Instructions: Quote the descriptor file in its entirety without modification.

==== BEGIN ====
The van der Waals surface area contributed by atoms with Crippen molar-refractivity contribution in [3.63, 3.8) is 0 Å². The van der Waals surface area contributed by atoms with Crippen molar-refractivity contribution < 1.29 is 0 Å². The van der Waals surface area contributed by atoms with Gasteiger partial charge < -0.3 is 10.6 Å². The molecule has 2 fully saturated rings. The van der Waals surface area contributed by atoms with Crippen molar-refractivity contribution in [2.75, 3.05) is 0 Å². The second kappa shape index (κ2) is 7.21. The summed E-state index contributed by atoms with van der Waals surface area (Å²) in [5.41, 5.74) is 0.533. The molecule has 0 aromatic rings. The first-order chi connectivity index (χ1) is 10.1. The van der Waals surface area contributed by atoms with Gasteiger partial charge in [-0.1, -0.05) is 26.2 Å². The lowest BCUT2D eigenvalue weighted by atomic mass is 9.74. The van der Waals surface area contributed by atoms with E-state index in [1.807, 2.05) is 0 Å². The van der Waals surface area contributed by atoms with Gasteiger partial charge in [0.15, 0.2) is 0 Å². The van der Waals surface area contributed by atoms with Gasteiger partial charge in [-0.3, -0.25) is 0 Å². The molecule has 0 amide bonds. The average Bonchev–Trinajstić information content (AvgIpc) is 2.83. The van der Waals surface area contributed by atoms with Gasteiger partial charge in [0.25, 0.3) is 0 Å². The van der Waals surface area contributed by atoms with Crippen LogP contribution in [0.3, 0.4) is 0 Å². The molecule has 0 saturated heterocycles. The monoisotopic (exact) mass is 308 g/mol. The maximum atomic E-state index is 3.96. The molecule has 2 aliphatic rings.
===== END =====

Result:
The van der Waals surface area contributed by atoms with Crippen molar-refractivity contribution in [3.63, 3.8) is 0 Å². The van der Waals surface area contributed by atoms with Crippen molar-refractivity contribution < 1.29 is 0 Å². The van der Waals surface area contributed by atoms with Gasteiger partial charge < -0.3 is 10.6 Å². The molecule has 2 fully saturated rings. The van der Waals surface area contributed by atoms with Crippen molar-refractivity contribution in [2.75, 3.05) is 0 Å². The second kappa shape index (κ2) is 7.21. The summed E-state index contributed by atoms with van der Waals surface area (Å²) in [5.41, 5.74) is 0.533. The molecule has 0 aromatic rings. The first-order chi connectivity index (χ1) is 10.1. The van der Waals surface area contributed by atoms with Gasteiger partial charge in [-0.1, -0.05) is 26.2 Å². The lowest BCUT2D eigenvalue weighted by atomic mass is 9.74. The van der Waals surface area contributed by atoms with E-state index in [1.807, 2.05) is 0 Å². The van der Waals surface area contributed by atoms with Gasteiger partial charge in [0.15, 0.2) is 0 Å². The van der Waals surface area contributed by atoms with Gasteiger partial charge in [-0.3, -0.25) is 0 Å². The molecule has 0 amide bonds. The average Bonchev–Trinajstić information content (AvgIpc) is 2.83. The van der Waals surface area contributed by atoms with Gasteiger partial charge in [0.25, 0.3) is 0 Å². The van der Waals surface area contributed by atoms with Crippen LogP contribution in [0.3, 0.4) is 0 Å². The molecule has 0 saturated heterocycles. The monoisotopic (exact) mass is 308 g/mol. The maximum atomic E-state index is 3.96. The molecule has 2 aliphatic rings.